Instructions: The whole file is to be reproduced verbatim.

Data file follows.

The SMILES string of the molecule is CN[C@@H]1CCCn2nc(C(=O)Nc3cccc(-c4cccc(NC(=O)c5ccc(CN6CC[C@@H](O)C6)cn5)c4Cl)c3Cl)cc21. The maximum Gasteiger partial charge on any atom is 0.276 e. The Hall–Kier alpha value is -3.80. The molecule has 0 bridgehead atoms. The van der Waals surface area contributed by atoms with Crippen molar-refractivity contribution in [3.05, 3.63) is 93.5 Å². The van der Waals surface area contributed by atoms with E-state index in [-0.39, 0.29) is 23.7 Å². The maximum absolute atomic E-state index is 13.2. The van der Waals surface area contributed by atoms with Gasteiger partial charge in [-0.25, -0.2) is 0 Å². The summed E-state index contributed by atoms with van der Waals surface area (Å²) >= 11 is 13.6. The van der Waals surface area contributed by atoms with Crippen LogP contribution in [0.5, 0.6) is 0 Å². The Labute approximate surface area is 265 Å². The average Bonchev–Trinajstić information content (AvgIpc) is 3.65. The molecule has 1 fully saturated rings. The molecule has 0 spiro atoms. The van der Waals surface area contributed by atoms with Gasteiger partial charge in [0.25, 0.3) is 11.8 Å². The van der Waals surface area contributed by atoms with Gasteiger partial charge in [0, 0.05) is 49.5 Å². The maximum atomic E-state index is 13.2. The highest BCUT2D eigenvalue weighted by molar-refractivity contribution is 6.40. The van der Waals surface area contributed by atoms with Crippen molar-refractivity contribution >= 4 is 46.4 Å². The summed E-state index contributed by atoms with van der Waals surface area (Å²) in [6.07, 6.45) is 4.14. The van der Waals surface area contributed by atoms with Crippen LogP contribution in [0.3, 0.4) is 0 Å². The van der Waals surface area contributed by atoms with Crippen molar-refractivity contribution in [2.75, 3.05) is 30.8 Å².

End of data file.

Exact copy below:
The SMILES string of the molecule is CN[C@@H]1CCCn2nc(C(=O)Nc3cccc(-c4cccc(NC(=O)c5ccc(CN6CC[C@@H](O)C6)cn5)c4Cl)c3Cl)cc21. The maximum Gasteiger partial charge on any atom is 0.276 e. The Hall–Kier alpha value is -3.80. The molecule has 0 bridgehead atoms. The van der Waals surface area contributed by atoms with Crippen molar-refractivity contribution in [3.05, 3.63) is 93.5 Å². The van der Waals surface area contributed by atoms with E-state index in [-0.39, 0.29) is 23.7 Å². The maximum absolute atomic E-state index is 13.2. The van der Waals surface area contributed by atoms with Gasteiger partial charge in [-0.25, -0.2) is 0 Å². The summed E-state index contributed by atoms with van der Waals surface area (Å²) >= 11 is 13.6. The van der Waals surface area contributed by atoms with Crippen LogP contribution in [0.5, 0.6) is 0 Å². The Labute approximate surface area is 265 Å². The average Bonchev–Trinajstić information content (AvgIpc) is 3.65. The molecule has 1 fully saturated rings. The molecule has 0 spiro atoms. The van der Waals surface area contributed by atoms with Gasteiger partial charge in [0.25, 0.3) is 11.8 Å². The van der Waals surface area contributed by atoms with Gasteiger partial charge in [0, 0.05) is 49.5 Å². The maximum atomic E-state index is 13.2. The highest BCUT2D eigenvalue weighted by molar-refractivity contribution is 6.40. The van der Waals surface area contributed by atoms with Crippen molar-refractivity contribution >= 4 is 46.4 Å². The summed E-state index contributed by atoms with van der Waals surface area (Å²) in [6.07, 6.45) is 4.14. The van der Waals surface area contributed by atoms with Crippen LogP contribution in [0.3, 0.4) is 0 Å². The van der Waals surface area contributed by atoms with Crippen molar-refractivity contribution in [2.75, 3.05) is 30.8 Å².